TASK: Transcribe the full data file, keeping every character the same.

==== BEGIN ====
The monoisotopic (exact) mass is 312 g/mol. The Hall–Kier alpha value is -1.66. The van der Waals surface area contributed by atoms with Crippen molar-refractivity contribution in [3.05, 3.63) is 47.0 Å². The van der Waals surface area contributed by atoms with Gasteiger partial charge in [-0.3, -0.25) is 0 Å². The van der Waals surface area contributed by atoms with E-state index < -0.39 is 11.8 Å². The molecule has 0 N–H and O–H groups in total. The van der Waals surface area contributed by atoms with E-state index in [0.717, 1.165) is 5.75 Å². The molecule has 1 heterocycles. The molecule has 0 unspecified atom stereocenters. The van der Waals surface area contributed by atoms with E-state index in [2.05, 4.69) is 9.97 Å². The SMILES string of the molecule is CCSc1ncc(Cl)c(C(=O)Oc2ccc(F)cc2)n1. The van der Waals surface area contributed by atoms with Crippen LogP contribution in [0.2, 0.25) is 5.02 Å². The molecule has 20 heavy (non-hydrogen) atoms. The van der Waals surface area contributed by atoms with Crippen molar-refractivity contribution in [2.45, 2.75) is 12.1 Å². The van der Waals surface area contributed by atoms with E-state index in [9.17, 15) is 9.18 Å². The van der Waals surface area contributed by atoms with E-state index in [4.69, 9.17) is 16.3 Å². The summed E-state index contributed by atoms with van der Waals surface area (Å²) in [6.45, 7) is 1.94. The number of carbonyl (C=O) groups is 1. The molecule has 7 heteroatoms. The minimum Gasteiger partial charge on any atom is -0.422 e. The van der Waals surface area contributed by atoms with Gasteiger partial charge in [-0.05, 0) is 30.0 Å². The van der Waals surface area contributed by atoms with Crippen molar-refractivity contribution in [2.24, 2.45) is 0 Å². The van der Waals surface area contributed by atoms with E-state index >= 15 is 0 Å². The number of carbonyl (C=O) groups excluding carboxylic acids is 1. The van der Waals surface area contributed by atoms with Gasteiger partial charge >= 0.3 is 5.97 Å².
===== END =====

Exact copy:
The monoisotopic (exact) mass is 312 g/mol. The Hall–Kier alpha value is -1.66. The van der Waals surface area contributed by atoms with Crippen molar-refractivity contribution in [3.05, 3.63) is 47.0 Å². The van der Waals surface area contributed by atoms with Gasteiger partial charge in [-0.3, -0.25) is 0 Å². The van der Waals surface area contributed by atoms with E-state index < -0.39 is 11.8 Å². The molecule has 0 N–H and O–H groups in total. The van der Waals surface area contributed by atoms with E-state index in [0.717, 1.165) is 5.75 Å². The molecule has 1 heterocycles. The molecule has 0 unspecified atom stereocenters. The van der Waals surface area contributed by atoms with E-state index in [2.05, 4.69) is 9.97 Å². The SMILES string of the molecule is CCSc1ncc(Cl)c(C(=O)Oc2ccc(F)cc2)n1. The van der Waals surface area contributed by atoms with Crippen LogP contribution in [0.2, 0.25) is 5.02 Å². The molecule has 20 heavy (non-hydrogen) atoms. The van der Waals surface area contributed by atoms with Crippen molar-refractivity contribution in [2.45, 2.75) is 12.1 Å². The van der Waals surface area contributed by atoms with E-state index in [9.17, 15) is 9.18 Å². The van der Waals surface area contributed by atoms with E-state index in [4.69, 9.17) is 16.3 Å². The summed E-state index contributed by atoms with van der Waals surface area (Å²) in [6.45, 7) is 1.94. The number of carbonyl (C=O) groups is 1. The molecule has 7 heteroatoms. The minimum Gasteiger partial charge on any atom is -0.422 e. The van der Waals surface area contributed by atoms with Gasteiger partial charge in [-0.05, 0) is 30.0 Å². The van der Waals surface area contributed by atoms with Crippen molar-refractivity contribution in [2.24, 2.45) is 0 Å². The van der Waals surface area contributed by atoms with E-state index >= 15 is 0 Å². The number of carbonyl (C=O) groups excluding carboxylic acids is 1. The van der Waals surface area contributed by atoms with Gasteiger partial charge >= 0.3 is 5.97 Å².